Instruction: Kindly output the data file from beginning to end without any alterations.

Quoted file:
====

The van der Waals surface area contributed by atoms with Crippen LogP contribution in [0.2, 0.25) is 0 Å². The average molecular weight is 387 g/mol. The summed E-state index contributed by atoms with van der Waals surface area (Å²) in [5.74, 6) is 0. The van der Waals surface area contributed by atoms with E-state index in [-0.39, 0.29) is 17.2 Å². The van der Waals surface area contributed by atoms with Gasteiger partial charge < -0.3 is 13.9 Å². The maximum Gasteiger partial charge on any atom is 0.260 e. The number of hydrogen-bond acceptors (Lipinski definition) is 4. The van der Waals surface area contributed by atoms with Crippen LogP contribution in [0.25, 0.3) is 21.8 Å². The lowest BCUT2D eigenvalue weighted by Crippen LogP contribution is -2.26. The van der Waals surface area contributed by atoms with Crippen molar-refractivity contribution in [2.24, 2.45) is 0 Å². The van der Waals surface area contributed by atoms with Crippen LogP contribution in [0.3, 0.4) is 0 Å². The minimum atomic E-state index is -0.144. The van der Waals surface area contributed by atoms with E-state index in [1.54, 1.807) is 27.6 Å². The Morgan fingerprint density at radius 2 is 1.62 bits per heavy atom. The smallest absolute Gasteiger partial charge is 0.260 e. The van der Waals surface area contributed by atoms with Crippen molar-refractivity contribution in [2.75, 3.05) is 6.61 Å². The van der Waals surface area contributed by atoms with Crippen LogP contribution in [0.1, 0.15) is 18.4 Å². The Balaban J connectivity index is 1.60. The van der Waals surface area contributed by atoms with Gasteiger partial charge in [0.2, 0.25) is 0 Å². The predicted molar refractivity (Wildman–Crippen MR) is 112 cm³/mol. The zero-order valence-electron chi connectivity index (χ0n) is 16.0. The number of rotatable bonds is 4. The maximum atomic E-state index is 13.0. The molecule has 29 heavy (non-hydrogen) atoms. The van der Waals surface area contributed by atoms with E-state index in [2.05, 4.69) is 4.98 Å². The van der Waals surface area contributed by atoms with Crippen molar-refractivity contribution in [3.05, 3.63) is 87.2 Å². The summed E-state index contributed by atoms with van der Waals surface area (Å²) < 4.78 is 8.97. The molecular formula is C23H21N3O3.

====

The van der Waals surface area contributed by atoms with Crippen LogP contribution in [0.2, 0.25) is 0 Å². The average molecular weight is 387 g/mol. The summed E-state index contributed by atoms with van der Waals surface area (Å²) in [5.74, 6) is 0. The van der Waals surface area contributed by atoms with E-state index in [-0.39, 0.29) is 17.2 Å². The van der Waals surface area contributed by atoms with Gasteiger partial charge < -0.3 is 13.9 Å². The maximum Gasteiger partial charge on any atom is 0.260 e. The number of hydrogen-bond acceptors (Lipinski definition) is 4. The van der Waals surface area contributed by atoms with Crippen LogP contribution in [0.25, 0.3) is 21.8 Å². The lowest BCUT2D eigenvalue weighted by Crippen LogP contribution is -2.26. The van der Waals surface area contributed by atoms with Crippen molar-refractivity contribution in [2.24, 2.45) is 0 Å². The van der Waals surface area contributed by atoms with Crippen LogP contribution in [0.3, 0.4) is 0 Å². The minimum atomic E-state index is -0.144. The van der Waals surface area contributed by atoms with E-state index in [1.54, 1.807) is 27.6 Å². The Morgan fingerprint density at radius 2 is 1.62 bits per heavy atom. The smallest absolute Gasteiger partial charge is 0.260 e. The van der Waals surface area contributed by atoms with Crippen molar-refractivity contribution in [2.75, 3.05) is 6.61 Å². The van der Waals surface area contributed by atoms with Crippen LogP contribution in [0.1, 0.15) is 18.4 Å². The Balaban J connectivity index is 1.60. The van der Waals surface area contributed by atoms with Gasteiger partial charge in [0.2, 0.25) is 0 Å². The predicted molar refractivity (Wildman–Crippen MR) is 112 cm³/mol. The zero-order valence-electron chi connectivity index (χ0n) is 16.0. The number of rotatable bonds is 4. The maximum atomic E-state index is 13.0. The molecule has 29 heavy (non-hydrogen) atoms. The van der Waals surface area contributed by atoms with E-state index in [2.05, 4.69) is 4.98 Å². The van der Waals surface area contributed by atoms with Crippen molar-refractivity contribution in [3.05, 3.63) is 87.2 Å². The summed E-state index contributed by atoms with van der Waals surface area (Å²) < 4.78 is 8.97. The molecular formula is C23H21N3O3.